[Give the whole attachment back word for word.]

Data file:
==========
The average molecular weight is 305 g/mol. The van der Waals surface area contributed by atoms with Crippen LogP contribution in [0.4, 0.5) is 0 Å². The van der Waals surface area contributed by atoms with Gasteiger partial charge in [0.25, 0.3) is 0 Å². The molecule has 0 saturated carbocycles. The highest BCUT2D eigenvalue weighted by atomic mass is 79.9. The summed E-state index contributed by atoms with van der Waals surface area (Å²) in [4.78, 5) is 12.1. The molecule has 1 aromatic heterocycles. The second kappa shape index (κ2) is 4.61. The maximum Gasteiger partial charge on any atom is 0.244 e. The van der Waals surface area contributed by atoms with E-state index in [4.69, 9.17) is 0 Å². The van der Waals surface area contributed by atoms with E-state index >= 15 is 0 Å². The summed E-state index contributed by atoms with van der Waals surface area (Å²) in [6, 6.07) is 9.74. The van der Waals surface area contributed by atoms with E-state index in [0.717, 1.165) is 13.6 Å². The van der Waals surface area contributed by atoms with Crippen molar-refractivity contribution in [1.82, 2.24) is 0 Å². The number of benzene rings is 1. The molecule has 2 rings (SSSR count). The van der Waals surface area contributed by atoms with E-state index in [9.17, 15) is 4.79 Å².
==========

The average molecular weight is 305 g/mol. The van der Waals surface area contributed by atoms with Crippen LogP contribution in [0.4, 0.5) is 0 Å². The van der Waals surface area contributed by atoms with Gasteiger partial charge in [0.25, 0.3) is 0 Å². The molecule has 0 saturated carbocycles. The highest BCUT2D eigenvalue weighted by atomic mass is 79.9. The summed E-state index contributed by atoms with van der Waals surface area (Å²) in [4.78, 5) is 12.1. The molecule has 1 aromatic heterocycles. The second kappa shape index (κ2) is 4.61. The maximum Gasteiger partial charge on any atom is 0.244 e. The van der Waals surface area contributed by atoms with E-state index in [4.69, 9.17) is 0 Å². The van der Waals surface area contributed by atoms with E-state index >= 15 is 0 Å². The summed E-state index contributed by atoms with van der Waals surface area (Å²) in [6, 6.07) is 9.74. The van der Waals surface area contributed by atoms with E-state index in [0.717, 1.165) is 13.6 Å². The van der Waals surface area contributed by atoms with Crippen molar-refractivity contribution in [1.82, 2.24) is 0 Å². The number of benzene rings is 1. The molecule has 2 rings (SSSR count). The van der Waals surface area contributed by atoms with E-state index in [9.17, 15) is 4.79 Å².